#1
Hi guys, I have been playing through a Blackstar HT5 for a while now (my first tube amp) and loved it. I felt I needed more clean headroom and overall volume for playing with others though. I've since gotten a Carvin V3-Micro and Blackstar HT-20

Both of those are quite a bit higher power than my HT5 so I can't really crank it like I'm accustomed to while playing in the house.

I've been looking for a primer on what Gain, Volume & Master do exactly -- and how they relate to one another. I can definitely hear that increasing gain changes the distorted sound of the amp, but it also changes the volume. The volume of the lead channel obviously changes the volume of sound, but not quite in the same way as the master volume.

From what I can tell, gain determines how much distortion there is (not sure of how that happens technically). The volume seems to mainly affect the preamp circuit. And the master volume affects the power circuit.

But what are the relationships between them? It seems like increasing the master volume with moderate gain & volume give me a more "organic" sound. It almost feels like the most ideal sound (for me anyway) would be a dimed master with moderate volume and gain to taste.

I assume the type of tubes would make quite a bit of difference. The Blackstar is running 2xECC83 on the preamp side, and 2xEL34 on the power section. Are ECC83s happy being pushed? Or should that primarily be done with the EL34s? Not knowing this kind of information is what's bugging me...

I did try and search for this over the last couple days, but no joy. Any help in understanding the functions and relationships between these three would be helpful and most appreciated.
Richard

I tried setting my password to "penis". It said my password wasn't long enough.

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#2
"Gain" in the sense of audio refers to signal strength. That has nothing to do with how loud it is, but instead how strong the signal is running through your electronics. Components in an audio circuit will "clip" (aka overdrive or distort) when the signal passing through them become too strong (i.e. the gain is increased past a certain point.) Tubes sound great when they clip, which is why they are used in amps.

"Volume" is simply how loud your amp is perceived by you. There are tons of factors that go into perceived volume, such as speakers, cab construction, where you are in relation to the speaker, room acoustics, etc. But for all intents and purposes, volume just means how loud something is.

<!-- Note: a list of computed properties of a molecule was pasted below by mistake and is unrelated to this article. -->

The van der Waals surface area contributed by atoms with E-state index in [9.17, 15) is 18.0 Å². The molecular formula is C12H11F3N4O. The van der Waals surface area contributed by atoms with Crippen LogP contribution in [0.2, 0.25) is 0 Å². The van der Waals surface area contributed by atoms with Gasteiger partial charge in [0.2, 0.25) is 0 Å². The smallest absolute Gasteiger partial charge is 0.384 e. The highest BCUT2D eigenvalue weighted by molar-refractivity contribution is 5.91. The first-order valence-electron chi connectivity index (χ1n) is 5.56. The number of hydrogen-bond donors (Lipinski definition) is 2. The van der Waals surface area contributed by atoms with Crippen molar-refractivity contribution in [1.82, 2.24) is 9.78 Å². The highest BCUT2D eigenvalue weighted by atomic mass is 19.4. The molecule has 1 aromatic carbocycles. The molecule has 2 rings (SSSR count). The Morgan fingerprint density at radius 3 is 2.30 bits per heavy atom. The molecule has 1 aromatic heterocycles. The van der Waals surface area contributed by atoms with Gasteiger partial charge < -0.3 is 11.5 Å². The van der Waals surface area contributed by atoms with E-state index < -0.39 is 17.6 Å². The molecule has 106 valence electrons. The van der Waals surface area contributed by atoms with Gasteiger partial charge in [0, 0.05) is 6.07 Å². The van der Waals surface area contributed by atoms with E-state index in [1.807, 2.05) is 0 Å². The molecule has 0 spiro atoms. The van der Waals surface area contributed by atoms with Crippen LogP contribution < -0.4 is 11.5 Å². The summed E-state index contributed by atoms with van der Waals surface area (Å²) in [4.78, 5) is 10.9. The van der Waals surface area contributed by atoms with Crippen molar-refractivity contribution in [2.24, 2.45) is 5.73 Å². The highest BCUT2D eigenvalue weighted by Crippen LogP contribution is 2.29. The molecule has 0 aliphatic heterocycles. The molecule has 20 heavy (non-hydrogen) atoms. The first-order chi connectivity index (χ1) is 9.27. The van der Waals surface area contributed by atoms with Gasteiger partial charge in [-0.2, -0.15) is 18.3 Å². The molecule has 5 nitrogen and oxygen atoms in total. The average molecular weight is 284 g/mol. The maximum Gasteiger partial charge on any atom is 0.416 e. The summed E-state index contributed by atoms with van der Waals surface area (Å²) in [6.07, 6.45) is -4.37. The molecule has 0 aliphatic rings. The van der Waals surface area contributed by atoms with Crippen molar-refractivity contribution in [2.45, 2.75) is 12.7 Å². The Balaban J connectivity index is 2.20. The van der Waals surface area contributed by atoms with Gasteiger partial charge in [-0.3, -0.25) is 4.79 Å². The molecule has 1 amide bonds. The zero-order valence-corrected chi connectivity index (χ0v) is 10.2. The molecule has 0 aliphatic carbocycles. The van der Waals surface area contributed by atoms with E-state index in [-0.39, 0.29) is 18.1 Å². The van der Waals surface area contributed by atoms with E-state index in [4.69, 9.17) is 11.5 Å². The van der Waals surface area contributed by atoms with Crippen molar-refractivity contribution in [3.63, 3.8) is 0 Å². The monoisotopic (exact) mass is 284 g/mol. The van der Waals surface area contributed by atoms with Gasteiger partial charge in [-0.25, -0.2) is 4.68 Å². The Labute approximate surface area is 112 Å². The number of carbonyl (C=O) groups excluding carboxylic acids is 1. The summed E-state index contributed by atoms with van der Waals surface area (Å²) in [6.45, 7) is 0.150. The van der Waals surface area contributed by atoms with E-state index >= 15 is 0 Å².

"Master Volume" on a guitar amp is actually a second gain knob. The knob usually labeled "gain" controls the strength of the signal hitting the preamp of your amp. This overdriven signal is then passed to the master volume, which controls how strong that signal is when it gets passed on the the power amps section. As the gain increases in the power amp, so will volume to an extent. However, turning the master volume all the way up will overdrive your output tubes too (since it's really controlling the gain of the signal getting passed to them.) Like you said, this sounds more "organic" in a lot of cases.

In conclusion, you really just need to find what works for you. Cranked amps have a good reputation - you get the overdrive from the preamp mixed in with power tube distortion to create a good "classic" sound. However, the only way to get that is to turn up your master volume, which means that you can't truly achieve those tones at low volumes. Also, speakers sound different once they start getting worked hard, so there's that to take into consideration too. Just play around with different settings and don't be afraid to crank it.

Hope that makes some sense
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#4
gain (as it's labelled on a guitar amp) generally affects how much preamp tube distortion you have (or on a blackstar, diode clipping LOLOLOLOL). the channel volume is basically just a volume control which will affect loudness. ditto the master, though it may be in a different part of the circuit so there may be some differences in tone- high master with lower channel volume may sound different to higher channel and lower master volume.

at higher levels the master volume will probably start to distort the power amp tubes, too.
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#5
Gain is a signal level control before a circuit that will distort the signal. The more distorted a signal becomes the less of a volume increase you get as you increase the signal level before the distorting circuit. Even though "gain" only means signal level change, the association of putting the gain control in front of a distortion cicuit makes "gain" synonomous with distortion.